"In these pages many mysteries are hinted at.
What if you come to understand one of them?"

"Words let water from an unseen, infinite ocean
Come into this place as energy for the dying and even the dead."

"Bored onlookers, but with such Light in our eyes!
As we read this book, the jewel-lights intensify."

- Rumi

Friday, April 15, 2011

On My Bookshelf

I've had a few people ask me about which writing reference books I've read and found useful, so I thought I'd make a post containing the books I've collected and kept over the years.  This is actually the perfect time to do this, as I've thinned the ranks in our most recent move.  Shelf space is tight in my tiny little room so cuts had to be made.  I decided to let of of the books I did because of many factors: They weren't really as neat as I thought they were when I was just getting started in writing, they overlap information with books I could not absolutely do without (and lacked the same clarity as books I did keep), or in a few cases, they didn't really have anything worthwhile to say.

I've broken the books into loose sections for the ease of my few readers.  I have provided links to Amazon, and yes, I do receive money if anyone uses the links to make purchases.

Grammar and Basics

The Elements of Style (4th Edition)The Art of Styling SentencesThe New Well-Tempered Sentence: A Punctuation Handbook for the Innocent, the Eager, and the DoomedSpunk & Bite: A Writer's Guide to Bold, Contemporary Style

The Process/Craft of Writing

Zen in the Art of Writing: Releasing the Creative Genius Within YouStory: Substance, Structure, Style and The Principles of ScreenwritingWriting the Breakout NovelWriting the Breakout Novel WorkbookThe Fire in Fiction: Passion, Purpose and Techniques to Make Your Novel GreatOn Writing: 10th Anniversary Edition: A Memoir of the Craft

Books I Found While Pursuing My Degree

These books require a bit of special attention, as I discovered them in my quest to have some letters behind my name that say I'm kind of smart and have a lot of debt.

This book focuses on creating "literary" fiction, but don't let that turn you off.  There's a lot in here that will help the budding writer.  Pages 14 and 15 are worth the entire price of admission all on their own.  I don't agree with everything Butler has to say in what I think of as, "The Blue Book," but even the parts I don't agree with are worth looking.  He will make you think of how to write through your characters in and entirely new way.

A pricey book.  I remember looking at it as I was shopping for books the semester I had "Craft of Fiction" with Matthew Clark Davidson.  I gasped, nearly fainted.  It's such a small book by comparison to some other.  It's worth it.  Every penny.  Burroway and Stuckey-French cover every aspect of the craft of writing, beginning with process and going straight through to revision.  They use examples from all over the literary spectrum to make their points.  This is not a book to read once - well, none of the books in this list are - and cast away in favor of other books.  This is a book to keep and reference over the long course of a writing career.  As you grow as a writer, this book will raise to the same level, giving up more information and knowledge as you mature and hone your craft.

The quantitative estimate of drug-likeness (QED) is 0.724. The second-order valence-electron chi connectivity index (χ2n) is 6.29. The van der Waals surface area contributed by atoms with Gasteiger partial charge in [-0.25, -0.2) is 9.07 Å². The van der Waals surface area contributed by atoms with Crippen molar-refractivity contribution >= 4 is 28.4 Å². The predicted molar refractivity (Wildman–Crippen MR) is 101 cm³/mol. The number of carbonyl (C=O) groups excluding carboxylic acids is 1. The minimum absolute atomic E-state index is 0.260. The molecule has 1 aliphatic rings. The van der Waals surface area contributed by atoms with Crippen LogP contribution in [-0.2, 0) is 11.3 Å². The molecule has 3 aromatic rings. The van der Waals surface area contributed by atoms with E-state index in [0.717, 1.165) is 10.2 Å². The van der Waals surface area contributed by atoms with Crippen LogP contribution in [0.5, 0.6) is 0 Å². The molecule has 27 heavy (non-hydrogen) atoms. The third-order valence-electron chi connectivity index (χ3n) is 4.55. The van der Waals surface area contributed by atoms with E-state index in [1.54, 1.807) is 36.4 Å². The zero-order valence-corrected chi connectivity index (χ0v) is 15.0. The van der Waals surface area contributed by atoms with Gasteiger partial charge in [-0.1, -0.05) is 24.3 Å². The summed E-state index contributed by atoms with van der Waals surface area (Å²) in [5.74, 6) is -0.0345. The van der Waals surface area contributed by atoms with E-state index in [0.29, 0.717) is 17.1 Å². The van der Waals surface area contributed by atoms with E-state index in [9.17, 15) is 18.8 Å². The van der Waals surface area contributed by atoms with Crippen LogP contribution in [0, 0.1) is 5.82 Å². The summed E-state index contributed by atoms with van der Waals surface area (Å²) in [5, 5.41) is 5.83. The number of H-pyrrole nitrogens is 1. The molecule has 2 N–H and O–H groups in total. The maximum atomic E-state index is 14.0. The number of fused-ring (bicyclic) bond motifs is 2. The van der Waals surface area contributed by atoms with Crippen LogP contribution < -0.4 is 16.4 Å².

Written by Alice LaPlante, one of the few teachers at SFSU who not only took my desire - no, my drive - to write science fiction and fantasy seriously, she actually encouraged it and defended it against those naysayers among my peers.  She was there with me, taking the very first tentative steps into my novel Dead Weight, back when it was just a short story.  She believed in me enough to take me under her wing for a semester of independent studies and brought out some of my best writing ever in my final "Work in Progress" Class.  This book also takes a journey into turning writers into master craftsman.  The brilliance of Alice book is twofold: 1) the conversational tone she uses to convey what she has to tell you, and 2) the writing exercises she gives that directly relate to the lessons she's teaching in each chapter.

From Where You Dream: The Process of Writing FictionWriting Fiction: A Guide to Narrative Craft (8th Edition)The Making of a Story: A Norton Guide to Creative Writing

The Business of Writing
Writing to Sell (couldn't find an image link)

The First Five Pages: A Writer'S Guide To Staying Out of the Rejection Pile

Genre Based Writing Books

How to Write Science Fiction & FantasyScience Fiction 101: Where to Start Reading and Writing Science Fiction

Wow, that's quite the list, and I've left out some of my more esoteric that I have just because I think they're cool.  I'll post them at some point, but not today.  I've given you more than enough reading material  for the time being.  If any of my limited followers have books they think l should take a look at, I'd love to hear what you've got.


  1. I have always found the best way to really learn about writing is to read, not just style guides, although those are a very helpful tool, and not just authors you admire, but as much stuff as you can get your hands on. I have found some of the most helpful and stylistic advice from Hemingway, a writer I have been know to rant about more than once. Don't get me wrong, I have quite a few writer's reference books myself, many of the one's posted here, but I think, to quote Joan Didion, "The best way to be a writer is to be a reader."

  2. I actually think Stephen King said it best, "If you want to be a writer, you must do two things above all others: Read a lot and write a lot. Then do it again."


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